We're hopeful a subsistence summit called by Gov. Tony Knowles for next month will lead to the end of one of Alaska's longest-simmering political and cultural battles.
Those on the front lines have included village tribal leaders and big-city legislators, urban hunters and rural fishermen, federal policy-makers and state biologists. And, at one time or another, just about everybody else in the state.
Depending on who you talk to, the issue is local control, preserving traditions, equality under the law, the underlying principles of the state constitution and the ability to get enough to eat.
The issue has been alive for decades, but the inspiration for the summit comes from a looming deadline in the Katie John case. John, an Athabascan in her mid-80s, got into a legal battle over a subsistence fish camp on the Copper River. To make a very long story short, she won and the federal government took over regulation of subsistence hunting and fishing in much of the state. To protect subsistence, additional limits may be put on commercial and sport harvests. Thus, the widespread interest.
Knowles, who once successfully courted Native voters, angered many of his allies by appealing the Katie John decision to the 9th U.S. Circuit Court of Appeals. He lost and now must decide whether to take the case up to the final level of the U.S. Supreme Court.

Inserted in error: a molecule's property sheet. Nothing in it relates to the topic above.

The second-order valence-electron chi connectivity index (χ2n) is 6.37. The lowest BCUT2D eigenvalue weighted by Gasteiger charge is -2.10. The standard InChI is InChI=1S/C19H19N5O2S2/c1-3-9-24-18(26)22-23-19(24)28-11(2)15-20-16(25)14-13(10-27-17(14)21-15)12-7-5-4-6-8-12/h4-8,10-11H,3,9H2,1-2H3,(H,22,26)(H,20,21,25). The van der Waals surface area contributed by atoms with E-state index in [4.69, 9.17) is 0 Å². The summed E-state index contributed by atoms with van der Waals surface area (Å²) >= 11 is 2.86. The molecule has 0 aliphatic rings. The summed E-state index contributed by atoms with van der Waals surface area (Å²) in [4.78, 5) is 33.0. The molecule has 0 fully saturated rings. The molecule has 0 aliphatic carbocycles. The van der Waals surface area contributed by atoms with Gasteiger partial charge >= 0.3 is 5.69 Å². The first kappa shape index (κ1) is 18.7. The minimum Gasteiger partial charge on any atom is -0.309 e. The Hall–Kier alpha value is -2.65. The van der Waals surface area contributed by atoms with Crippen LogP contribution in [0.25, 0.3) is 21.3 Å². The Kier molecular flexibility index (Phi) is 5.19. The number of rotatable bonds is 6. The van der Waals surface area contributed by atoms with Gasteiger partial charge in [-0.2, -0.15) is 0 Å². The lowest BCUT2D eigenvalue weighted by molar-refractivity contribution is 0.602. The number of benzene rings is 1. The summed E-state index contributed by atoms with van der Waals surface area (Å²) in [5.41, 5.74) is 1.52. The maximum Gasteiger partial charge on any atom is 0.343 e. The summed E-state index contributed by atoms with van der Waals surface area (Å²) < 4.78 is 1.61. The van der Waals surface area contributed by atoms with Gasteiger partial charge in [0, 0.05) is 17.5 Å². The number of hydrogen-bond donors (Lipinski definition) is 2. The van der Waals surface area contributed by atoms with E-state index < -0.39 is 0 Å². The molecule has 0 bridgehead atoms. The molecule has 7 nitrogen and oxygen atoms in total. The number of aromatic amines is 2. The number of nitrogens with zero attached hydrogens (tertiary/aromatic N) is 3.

The deadline is Aug. 7, a little more than two weeks away. Native and subsistence groups want the appeal dropped. But sport hunting and fishing groups and many Republican lawmakers want the Democratic governor to take the case all the way to the Supreme Court.
Knowles last week proposed an alternative solution. He asked for an extension of the appeal deadline while he tries once more to find a solution.
He hopes that solution will come from a subsistence summit at the University of Alaska Anchorage in mid-August. Invitations will go out to Native groups, hunters, legislators, and leaders from business, religious, cultural and academic organizations. His hope is to come up with a compromise to return subsistence management to the state and an end to the court battles.
We hope it works. But we're not ignorant of the depth of the divide over subsistence. Five special legislative sessions have been held in the past to try to come up with a solution and none have succeeded. Despite polls showing substantial support, efforts have failed to put a constitutional amendment on the ballot to resolve differences between the federal and state approaches to subsistence that led to the federal takeover.
Some Native groups see the federal government as a better overseer of their food-gathering needs. Some lawmakers see Knowles' reluctance to appeal the John case as a betrayal of the public trust.
In the long run, a compromise is needed. Alaskans have other issues that need our attention. We hope the delay in the appeal date is granted and the summit succeeds.
It's time for Alaskans to come closer together, rather than split farther apart.